“Half of the people were then supplied with a fake pain-relieving cream. Even though the cream had no analgesic properties - it was just a hand moisturizer - people given the pretend cream said the shocks were significantly less painful. The placebo effect eased their suffering. Wager then imaged the specific parts of the brain that controlled this psychological process. He discovered that the placebo effect depended entirely on the prefrontal cortex, the center of rational thought. When people were told that they'd just received pain-relieving cream, their frontal lobes responded by inhibiting the activity of their emotional brain areas (like the insula) that normally respond to pain. Because people expected to experience less pain, they ended up experiencing less pain. Their predictions became self-fulfilling prophecies.”
"The Decisive Moment: How the Brain Makes Up Its Mind" by Jonah Lehrer (2009)10
Although the case above was controlled and safe, sometimes the placebo effect manifests itself in ways which has serious effects upon medical understanding. In the 1950s doctors operated on patients suffering from angina (which often leads to heart attacks) by bundling some blood vessels together that were near the heart, expecting to stimulate growth. The patients then suffered less pain and required fewer drugs, and could walk further without pain. It was discovered quite a while later in 1959 that the surgery wasn't actually making any difference to the blood vessels. The success was due to the effect of the patient's minds on their bodies. This was tested by telling people they were undergoing surgery for their heart and putting them to sleep for it, but, not actually doing it. These patients also showed progress as a result of the non-surgery. This was an early realisation of the power of expectation and psychology in medicine.11,12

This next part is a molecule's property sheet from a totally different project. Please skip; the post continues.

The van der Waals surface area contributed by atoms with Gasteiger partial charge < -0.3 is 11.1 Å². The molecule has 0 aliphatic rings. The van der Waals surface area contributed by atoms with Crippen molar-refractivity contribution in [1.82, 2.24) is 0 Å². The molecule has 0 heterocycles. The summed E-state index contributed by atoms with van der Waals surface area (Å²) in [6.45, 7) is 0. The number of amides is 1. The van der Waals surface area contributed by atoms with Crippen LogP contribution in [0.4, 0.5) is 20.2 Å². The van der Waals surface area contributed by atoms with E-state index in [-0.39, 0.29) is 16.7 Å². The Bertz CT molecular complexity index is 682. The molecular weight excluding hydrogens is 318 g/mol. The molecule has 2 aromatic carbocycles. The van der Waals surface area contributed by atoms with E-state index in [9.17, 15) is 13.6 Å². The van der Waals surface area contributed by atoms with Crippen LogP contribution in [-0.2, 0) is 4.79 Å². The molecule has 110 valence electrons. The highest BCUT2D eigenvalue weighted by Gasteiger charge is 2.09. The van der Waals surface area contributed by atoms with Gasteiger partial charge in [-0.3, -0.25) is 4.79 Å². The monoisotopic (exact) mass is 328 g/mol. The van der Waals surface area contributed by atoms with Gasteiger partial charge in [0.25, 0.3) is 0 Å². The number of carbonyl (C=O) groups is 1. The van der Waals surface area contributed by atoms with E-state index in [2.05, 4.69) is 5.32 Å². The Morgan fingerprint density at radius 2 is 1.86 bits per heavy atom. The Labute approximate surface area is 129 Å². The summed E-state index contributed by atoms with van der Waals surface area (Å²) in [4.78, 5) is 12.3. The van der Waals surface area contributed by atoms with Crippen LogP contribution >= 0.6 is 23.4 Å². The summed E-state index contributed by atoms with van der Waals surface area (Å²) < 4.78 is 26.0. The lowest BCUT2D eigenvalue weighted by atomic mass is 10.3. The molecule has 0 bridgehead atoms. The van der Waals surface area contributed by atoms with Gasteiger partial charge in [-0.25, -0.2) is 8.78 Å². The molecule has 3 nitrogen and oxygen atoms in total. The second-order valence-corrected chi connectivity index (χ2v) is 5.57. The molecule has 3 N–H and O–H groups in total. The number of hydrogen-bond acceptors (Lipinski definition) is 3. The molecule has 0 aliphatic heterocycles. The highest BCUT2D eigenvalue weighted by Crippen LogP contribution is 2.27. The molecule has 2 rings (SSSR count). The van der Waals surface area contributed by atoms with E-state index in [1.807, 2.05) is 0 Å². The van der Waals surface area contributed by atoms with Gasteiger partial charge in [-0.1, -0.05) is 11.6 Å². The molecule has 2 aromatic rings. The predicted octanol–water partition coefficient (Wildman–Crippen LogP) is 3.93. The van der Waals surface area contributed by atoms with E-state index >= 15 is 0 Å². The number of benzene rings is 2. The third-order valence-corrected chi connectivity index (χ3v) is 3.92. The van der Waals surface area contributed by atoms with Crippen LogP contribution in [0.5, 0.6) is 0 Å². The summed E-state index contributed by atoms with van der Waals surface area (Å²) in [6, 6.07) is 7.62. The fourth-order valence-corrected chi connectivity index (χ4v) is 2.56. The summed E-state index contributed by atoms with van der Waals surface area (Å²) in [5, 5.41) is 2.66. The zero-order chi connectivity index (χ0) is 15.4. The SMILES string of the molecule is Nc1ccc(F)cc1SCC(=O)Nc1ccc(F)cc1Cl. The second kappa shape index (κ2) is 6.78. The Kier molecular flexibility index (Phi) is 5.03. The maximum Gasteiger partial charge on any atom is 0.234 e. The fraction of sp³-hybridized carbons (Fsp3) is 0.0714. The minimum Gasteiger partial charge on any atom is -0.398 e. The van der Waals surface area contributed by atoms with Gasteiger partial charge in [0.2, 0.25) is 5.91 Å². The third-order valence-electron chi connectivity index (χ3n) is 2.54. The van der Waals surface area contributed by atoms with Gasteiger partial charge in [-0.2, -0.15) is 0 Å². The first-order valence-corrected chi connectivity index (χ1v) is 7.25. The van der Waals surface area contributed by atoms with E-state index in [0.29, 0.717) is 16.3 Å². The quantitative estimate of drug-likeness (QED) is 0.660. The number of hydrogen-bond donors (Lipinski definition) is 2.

The effects of expectation on the senses are now well-known by neurologists, critical thinkers and academics. It is also well-known in the food and drink industry, who spend a lot of money on marketing in order to raise your expectations about how well their products taste.
Take the examples reported on by a neurologist in "The Decisive Moment: How the Brain Makes Up Its Mind" by Jonah Lehrer (2009)3: Blind trials are those in which the subjects do not know which brand they are tasting. When it comes to wines, blind trials consistently show that the cheapest ones are rated highest according to smell, taste and texture. If you add the packaging so that it is clear which wines are the most expensive, then, those ones are rated as the favourites. The effect of branding is strong and genuinely improves the enjoyment of the product, because of people's expectations of those products. If you put a Coca Cola sticker on cheap coke, everyone rates that coke much better from its taste.